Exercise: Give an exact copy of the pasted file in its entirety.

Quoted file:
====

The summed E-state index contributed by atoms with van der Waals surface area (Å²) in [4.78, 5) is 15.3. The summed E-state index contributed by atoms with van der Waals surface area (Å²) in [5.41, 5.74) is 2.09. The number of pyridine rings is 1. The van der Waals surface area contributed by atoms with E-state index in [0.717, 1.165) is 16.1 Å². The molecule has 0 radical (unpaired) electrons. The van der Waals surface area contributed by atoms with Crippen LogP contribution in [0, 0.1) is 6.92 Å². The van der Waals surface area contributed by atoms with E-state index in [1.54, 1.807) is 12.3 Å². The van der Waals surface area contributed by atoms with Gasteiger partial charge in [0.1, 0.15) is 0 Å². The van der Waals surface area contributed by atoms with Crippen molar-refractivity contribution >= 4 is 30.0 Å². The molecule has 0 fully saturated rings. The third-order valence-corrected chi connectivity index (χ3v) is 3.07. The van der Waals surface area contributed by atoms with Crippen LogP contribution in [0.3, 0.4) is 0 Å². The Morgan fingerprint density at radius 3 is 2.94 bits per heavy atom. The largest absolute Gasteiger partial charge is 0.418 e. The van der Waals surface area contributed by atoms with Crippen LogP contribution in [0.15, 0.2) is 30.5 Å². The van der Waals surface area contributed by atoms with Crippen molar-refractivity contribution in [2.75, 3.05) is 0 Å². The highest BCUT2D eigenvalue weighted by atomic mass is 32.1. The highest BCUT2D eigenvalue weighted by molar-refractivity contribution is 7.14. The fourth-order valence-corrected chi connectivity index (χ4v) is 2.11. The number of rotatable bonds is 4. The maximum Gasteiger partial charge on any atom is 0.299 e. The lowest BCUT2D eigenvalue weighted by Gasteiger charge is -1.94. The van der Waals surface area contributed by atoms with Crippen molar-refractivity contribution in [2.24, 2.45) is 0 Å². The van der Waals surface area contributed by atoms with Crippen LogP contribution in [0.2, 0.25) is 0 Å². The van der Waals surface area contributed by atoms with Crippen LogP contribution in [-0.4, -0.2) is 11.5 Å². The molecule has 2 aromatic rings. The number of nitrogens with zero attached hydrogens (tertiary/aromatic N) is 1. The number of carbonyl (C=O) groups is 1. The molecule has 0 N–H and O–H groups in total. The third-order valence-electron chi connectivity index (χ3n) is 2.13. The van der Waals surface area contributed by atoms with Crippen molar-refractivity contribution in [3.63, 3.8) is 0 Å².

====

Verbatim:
The summed E-state index contributed by atoms with van der Waals surface area (Å²) in [4.78, 5) is 15.3. The summed E-state index contributed by atoms with van der Waals surface area (Å²) in [5.41, 5.74) is 2.09. The number of pyridine rings is 1. The van der Waals surface area contributed by atoms with E-state index in [0.717, 1.165) is 16.1 Å². The molecule has 0 radical (unpaired) electrons. The van der Waals surface area contributed by atoms with Crippen LogP contribution in [0, 0.1) is 6.92 Å². The van der Waals surface area contributed by atoms with E-state index in [1.54, 1.807) is 12.3 Å². The van der Waals surface area contributed by atoms with Gasteiger partial charge in [0.1, 0.15) is 0 Å². The van der Waals surface area contributed by atoms with Crippen molar-refractivity contribution >= 4 is 30.0 Å². The molecule has 0 fully saturated rings. The third-order valence-corrected chi connectivity index (χ3v) is 3.07. The van der Waals surface area contributed by atoms with Crippen LogP contribution in [0.3, 0.4) is 0 Å². The Morgan fingerprint density at radius 3 is 2.94 bits per heavy atom. The largest absolute Gasteiger partial charge is 0.418 e. The van der Waals surface area contributed by atoms with Crippen LogP contribution in [0.15, 0.2) is 30.5 Å². The van der Waals surface area contributed by atoms with Crippen molar-refractivity contribution in [2.75, 3.05) is 0 Å². The highest BCUT2D eigenvalue weighted by atomic mass is 32.1. The highest BCUT2D eigenvalue weighted by molar-refractivity contribution is 7.14. The fourth-order valence-corrected chi connectivity index (χ4v) is 2.11. The number of rotatable bonds is 4. The maximum Gasteiger partial charge on any atom is 0.299 e. The lowest BCUT2D eigenvalue weighted by Gasteiger charge is -1.94. The van der Waals surface area contributed by atoms with Crippen molar-refractivity contribution in [2.24, 2.45) is 0 Å². The van der Waals surface area contributed by atoms with Crippen LogP contribution in [0.2, 0.25) is 0 Å². The van der Waals surface area contributed by atoms with Crippen LogP contribution in [-0.4, -0.2) is 11.5 Å². The molecule has 2 aromatic rings. The number of nitrogens with zero attached hydrogens (tertiary/aromatic N) is 1. The number of carbonyl (C=O) groups is 1. The molecule has 0 N–H and O–H groups in total. The third-order valence-electron chi connectivity index (χ3n) is 2.13. The van der Waals surface area contributed by atoms with Crippen molar-refractivity contribution in [3.63, 3.8) is 0 Å².